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Discussion Starter · #21 ·
Yep, same brand/model/size/etc. Only difference was a few months of driving, resulting in the different amounts of tread left.

It seems that 2/32 is about the maximum difference recommended, and maybe highway speeds in high heat make it worse? We've been on vacation in a different car, so I haven't driven it since. I did check the air, and all the cold tire pressures were down to 31.5 after an unexpected (and pleasant) dip into the 50s last night. But at least all the tires were the same.
 

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Was the replacement tire not the same brand, model, and size tire? If not then yes that will be an issue.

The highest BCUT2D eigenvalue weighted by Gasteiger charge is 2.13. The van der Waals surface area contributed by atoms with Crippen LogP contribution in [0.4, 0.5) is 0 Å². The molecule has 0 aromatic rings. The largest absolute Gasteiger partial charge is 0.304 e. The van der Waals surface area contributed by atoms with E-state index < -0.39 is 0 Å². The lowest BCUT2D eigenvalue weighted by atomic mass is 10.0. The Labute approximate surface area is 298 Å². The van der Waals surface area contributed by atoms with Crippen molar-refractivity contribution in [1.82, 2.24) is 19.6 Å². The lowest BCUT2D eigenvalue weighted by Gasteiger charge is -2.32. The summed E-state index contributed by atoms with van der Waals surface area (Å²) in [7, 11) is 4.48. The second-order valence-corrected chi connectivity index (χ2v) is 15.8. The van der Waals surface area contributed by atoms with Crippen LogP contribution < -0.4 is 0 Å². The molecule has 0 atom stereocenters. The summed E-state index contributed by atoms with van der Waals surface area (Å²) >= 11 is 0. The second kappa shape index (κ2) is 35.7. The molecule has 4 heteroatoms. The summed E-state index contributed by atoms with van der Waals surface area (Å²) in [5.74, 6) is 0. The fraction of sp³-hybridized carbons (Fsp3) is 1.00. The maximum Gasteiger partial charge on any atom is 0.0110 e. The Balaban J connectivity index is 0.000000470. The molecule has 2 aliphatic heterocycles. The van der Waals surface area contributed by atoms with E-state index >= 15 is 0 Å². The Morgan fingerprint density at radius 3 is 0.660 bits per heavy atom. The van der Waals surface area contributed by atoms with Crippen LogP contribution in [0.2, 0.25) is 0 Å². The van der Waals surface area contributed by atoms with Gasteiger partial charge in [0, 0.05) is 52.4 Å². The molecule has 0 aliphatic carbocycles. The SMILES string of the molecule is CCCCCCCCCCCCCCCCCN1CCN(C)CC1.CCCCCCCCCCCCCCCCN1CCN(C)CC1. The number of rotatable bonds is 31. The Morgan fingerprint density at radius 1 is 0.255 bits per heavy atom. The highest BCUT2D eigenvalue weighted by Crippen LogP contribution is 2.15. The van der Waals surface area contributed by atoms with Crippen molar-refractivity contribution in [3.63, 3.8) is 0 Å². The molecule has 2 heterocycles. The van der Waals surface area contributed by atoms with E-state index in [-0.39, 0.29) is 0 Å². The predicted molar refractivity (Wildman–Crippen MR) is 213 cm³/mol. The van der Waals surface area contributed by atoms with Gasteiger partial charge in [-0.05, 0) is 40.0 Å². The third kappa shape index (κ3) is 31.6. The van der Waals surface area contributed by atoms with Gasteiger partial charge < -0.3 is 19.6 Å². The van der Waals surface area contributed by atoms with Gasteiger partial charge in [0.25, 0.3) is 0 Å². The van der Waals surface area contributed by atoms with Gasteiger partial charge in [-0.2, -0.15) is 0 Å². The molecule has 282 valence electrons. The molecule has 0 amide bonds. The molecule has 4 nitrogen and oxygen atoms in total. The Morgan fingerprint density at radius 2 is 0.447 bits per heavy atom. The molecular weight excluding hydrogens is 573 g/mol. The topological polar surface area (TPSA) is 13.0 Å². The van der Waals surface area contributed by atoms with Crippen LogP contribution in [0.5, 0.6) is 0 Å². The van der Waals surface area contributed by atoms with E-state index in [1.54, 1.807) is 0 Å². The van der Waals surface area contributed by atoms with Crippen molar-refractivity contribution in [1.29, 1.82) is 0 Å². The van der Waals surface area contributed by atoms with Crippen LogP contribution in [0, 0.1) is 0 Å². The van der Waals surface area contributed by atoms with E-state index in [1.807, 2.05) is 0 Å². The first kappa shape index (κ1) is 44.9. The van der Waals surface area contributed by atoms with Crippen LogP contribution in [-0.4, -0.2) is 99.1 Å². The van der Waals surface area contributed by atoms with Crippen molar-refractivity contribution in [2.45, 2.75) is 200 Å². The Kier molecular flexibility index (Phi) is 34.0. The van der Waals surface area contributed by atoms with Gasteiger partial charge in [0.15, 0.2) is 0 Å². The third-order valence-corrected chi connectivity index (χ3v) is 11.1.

Whether it's tread pattern or some other characteristic of the tire's structural design, the revolutions per mile for tires of the same size from different manufacturers can vary slightly. For this reason, you could get a false TPMS warning even if remaining tread depth and air pressure are identical across all the mismatched tires.
 

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Yep, same brand/model/size/etc. Only difference was a few months of driving, resulting in the different amounts of tread left.

It seems that 2/32 is about the maximum difference recommended, and maybe highway speeds in high heat make it worse? We've been on vacation in a different car, so I haven't driven it since. I did check the air, and all the cold tire pressures were down to 31.5 after an unexpected (and pleasant) dip into the 50s last night. But at least all the tires were the same.